Nicholas St. North and the Battle of the Nightmare King – William Joyce and Laura Geringer

…(I)n the raggedy camp of the wildest ruffians of the Russian plains, there slept a young bandit chief named Nicholas St. North.” (page 61)

Title: Nicholas St. North and the Battle of the Nightmare King
Written by: William Joyce and Laura Geringer
Genre: Fantasy
Publisher: Atheneum Books for Young Readers
Publication Date: October 4, 2011
Paperback: 228 pages

Well, Santa got violent…

Why do I need to write a longer review? That sums up the book.

As someone who is a diehard fan of The Rise of the Guardians movie I had so much hope for Nicholas St. North and the Battle of the Nightmare King. (which is the first in the Guardians of Childhood series.)

However, my expectations where smashed to the ground like Pitch, with a dagger/ghost child in his heart, dropping from the sky.

Yes, I’m tired. No that was not overdramatic.

First off:

WHERE IS SANTA

Yah, yah, yah, Nicholas St. North is Sant Clause.

But how does he become Santa?

How does he decide to be called: Santa?

And why?

Second:

WHAT

What the heck is with the magic? There seemed to be no clear rules – except when there was – and even when a bit of “hardcore” magic was explained I was still confused.

For example: this wizard gets eaten by a possessed bear – but he ends up being perfectly fine beucase he said some sort of spell.

I think 

There were a couple funny parts in the book where I found myself laughing out loud.

Although, I was extremely tired when I read this book so they may not actually be funny.

Also the pictures are phenomenal.

William Joyce is a superb drawer and even if the plot was terrible (it’s not) I would recommend this book for the illustrations alone.

I don’t care if you read the book or not, (actually I care a lot) get it, and at least look at the pictures.

In summary: I liked this book – but it wasn’t great.

It was just okay.

Despite the complaints I’ve listed nothing in the book was awful – it’s just that nothing was amazing either.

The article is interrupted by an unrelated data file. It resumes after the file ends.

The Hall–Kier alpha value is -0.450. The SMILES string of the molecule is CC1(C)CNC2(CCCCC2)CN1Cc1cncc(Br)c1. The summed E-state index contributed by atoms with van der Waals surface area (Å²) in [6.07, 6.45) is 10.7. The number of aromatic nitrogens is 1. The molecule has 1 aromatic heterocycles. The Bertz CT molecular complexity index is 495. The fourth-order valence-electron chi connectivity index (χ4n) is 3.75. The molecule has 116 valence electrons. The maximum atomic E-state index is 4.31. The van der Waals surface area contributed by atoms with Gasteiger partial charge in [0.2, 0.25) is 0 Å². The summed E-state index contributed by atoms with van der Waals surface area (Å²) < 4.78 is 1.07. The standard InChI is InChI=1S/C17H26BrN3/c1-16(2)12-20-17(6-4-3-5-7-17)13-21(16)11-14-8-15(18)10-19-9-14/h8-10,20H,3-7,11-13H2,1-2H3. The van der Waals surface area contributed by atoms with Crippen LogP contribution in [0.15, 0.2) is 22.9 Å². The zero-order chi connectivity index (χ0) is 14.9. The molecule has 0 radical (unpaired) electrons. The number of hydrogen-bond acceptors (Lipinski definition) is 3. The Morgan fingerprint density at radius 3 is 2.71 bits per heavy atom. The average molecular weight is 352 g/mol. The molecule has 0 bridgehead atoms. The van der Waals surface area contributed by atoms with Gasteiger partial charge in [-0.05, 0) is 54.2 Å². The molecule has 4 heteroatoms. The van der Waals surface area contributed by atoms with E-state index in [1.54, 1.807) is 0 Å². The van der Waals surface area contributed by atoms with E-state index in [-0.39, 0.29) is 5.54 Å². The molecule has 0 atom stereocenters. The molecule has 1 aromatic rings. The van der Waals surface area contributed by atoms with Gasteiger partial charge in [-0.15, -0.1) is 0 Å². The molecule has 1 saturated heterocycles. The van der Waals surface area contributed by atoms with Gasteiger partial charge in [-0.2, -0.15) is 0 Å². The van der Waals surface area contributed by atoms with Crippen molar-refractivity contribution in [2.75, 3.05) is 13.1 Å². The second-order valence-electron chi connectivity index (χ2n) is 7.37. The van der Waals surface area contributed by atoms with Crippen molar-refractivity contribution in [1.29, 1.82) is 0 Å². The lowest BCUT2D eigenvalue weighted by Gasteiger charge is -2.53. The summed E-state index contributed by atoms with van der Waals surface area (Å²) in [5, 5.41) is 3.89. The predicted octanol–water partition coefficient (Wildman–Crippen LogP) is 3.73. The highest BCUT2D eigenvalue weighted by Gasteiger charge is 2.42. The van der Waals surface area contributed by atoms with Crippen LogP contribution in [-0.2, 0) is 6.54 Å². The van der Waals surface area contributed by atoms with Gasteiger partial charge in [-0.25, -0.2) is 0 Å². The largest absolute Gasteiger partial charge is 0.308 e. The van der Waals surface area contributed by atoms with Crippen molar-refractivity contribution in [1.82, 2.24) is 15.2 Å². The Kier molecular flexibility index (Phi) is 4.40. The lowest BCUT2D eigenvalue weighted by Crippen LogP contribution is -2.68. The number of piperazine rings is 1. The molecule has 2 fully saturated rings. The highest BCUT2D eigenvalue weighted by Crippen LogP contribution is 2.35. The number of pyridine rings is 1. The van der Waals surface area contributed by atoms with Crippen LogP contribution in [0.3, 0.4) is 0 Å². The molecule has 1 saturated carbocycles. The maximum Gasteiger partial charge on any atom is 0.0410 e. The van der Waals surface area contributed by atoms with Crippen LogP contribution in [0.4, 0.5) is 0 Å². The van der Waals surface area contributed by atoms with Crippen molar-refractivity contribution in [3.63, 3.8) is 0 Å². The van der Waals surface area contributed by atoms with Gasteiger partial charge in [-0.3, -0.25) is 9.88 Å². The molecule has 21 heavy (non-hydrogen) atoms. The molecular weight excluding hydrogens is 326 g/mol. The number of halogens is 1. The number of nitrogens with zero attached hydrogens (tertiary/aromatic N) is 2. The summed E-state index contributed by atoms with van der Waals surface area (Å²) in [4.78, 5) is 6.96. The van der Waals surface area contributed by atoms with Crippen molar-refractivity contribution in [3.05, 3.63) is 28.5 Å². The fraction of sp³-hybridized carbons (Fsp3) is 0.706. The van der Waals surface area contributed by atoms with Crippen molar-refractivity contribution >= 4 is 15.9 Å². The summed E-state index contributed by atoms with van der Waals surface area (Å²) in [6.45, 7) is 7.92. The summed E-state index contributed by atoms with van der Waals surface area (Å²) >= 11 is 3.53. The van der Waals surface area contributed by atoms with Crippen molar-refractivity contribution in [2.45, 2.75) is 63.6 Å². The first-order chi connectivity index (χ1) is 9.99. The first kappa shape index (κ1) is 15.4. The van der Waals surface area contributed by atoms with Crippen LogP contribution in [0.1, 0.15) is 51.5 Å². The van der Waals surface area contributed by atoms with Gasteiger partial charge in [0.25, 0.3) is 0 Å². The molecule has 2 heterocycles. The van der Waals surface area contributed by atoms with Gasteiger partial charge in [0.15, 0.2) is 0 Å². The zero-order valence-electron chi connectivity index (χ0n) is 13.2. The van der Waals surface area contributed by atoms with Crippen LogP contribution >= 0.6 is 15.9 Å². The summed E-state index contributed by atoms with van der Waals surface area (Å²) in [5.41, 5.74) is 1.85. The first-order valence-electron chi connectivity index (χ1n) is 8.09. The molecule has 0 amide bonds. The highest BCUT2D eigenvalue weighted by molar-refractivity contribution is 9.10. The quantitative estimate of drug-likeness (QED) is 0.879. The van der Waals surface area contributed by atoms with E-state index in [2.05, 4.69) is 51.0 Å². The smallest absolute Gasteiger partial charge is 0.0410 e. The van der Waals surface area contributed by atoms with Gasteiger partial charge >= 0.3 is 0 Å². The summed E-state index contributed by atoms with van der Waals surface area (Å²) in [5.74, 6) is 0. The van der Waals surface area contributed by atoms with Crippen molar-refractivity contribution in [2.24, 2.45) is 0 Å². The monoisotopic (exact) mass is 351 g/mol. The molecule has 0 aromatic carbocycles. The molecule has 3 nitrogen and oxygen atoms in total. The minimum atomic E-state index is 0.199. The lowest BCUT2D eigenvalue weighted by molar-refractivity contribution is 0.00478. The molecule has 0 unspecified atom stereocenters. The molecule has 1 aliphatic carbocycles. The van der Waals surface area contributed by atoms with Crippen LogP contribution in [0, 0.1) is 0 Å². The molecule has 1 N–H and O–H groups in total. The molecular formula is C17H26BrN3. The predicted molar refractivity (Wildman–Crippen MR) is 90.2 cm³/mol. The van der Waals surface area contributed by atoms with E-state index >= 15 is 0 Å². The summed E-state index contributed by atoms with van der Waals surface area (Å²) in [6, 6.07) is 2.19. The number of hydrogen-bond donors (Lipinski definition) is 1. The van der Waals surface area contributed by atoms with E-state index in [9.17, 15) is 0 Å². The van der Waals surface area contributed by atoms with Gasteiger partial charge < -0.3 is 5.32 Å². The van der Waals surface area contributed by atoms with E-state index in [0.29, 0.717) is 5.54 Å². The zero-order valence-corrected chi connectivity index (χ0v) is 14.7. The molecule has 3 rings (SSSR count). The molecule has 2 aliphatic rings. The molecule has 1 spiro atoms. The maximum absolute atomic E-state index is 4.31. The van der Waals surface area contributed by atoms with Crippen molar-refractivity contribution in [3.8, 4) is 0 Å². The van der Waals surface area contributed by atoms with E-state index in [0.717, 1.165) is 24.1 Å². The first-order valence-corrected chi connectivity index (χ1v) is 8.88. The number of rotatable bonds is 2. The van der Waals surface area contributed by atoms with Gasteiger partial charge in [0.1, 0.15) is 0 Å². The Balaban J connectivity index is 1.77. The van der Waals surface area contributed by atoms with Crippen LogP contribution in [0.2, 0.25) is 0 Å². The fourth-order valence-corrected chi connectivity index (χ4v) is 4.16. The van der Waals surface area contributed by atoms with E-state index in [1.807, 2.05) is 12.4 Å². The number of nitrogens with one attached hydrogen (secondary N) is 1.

I recommend this book for readers of all ages who are fans of The Rise of the Guardians. (or for people who love books with epic drawings)

For More Information about the Book and Author Click: HERE

Age Range: 4 and up

Cautions *I apologize in advance if you read this book and find something not in my caution list. I didn’t keep a Caution Sheet when reading the book because I wasn’t planning on doing a review for it. However, I would feeling comfortable reading this book to any kid I meet – provided the child’s parents were okay with the amount of magic in this book*

Violence: Pitch was stabbed with a dagger. Lots of sword fighting and several battles happen. A wizard is eaten by a bear. Villages are attacked by Pitch’s minion-Fearlings (AKA: demons)

Sensuality: none

Profanity: none

Other: Wizards, warlocks, and magic play a major role in the story. Several characters get possessed by Pitch at some point. Children are disobedient. Pitch wants to make the whole world have nightmares 24/7. Men are turned to stone because of their lust for treasure. A mention of a wizard owning people’s souls.

Personal Rating: 3 out of 5 stars
Cleanness Rating: 4 out of 5 stars

Leave a Reply

Fill in your details below or click an icon to log in:

WordPress.com Logo

You are commenting using your WordPress.com account. Log Out /  Change )

Google photo

You are commenting using your Google account. Log Out /  Change )

Twitter picture

You are commenting using your Twitter account. Log Out /  Change )

Facebook photo

You are commenting using your Facebook account. Log Out /  Change )

Connecting to %s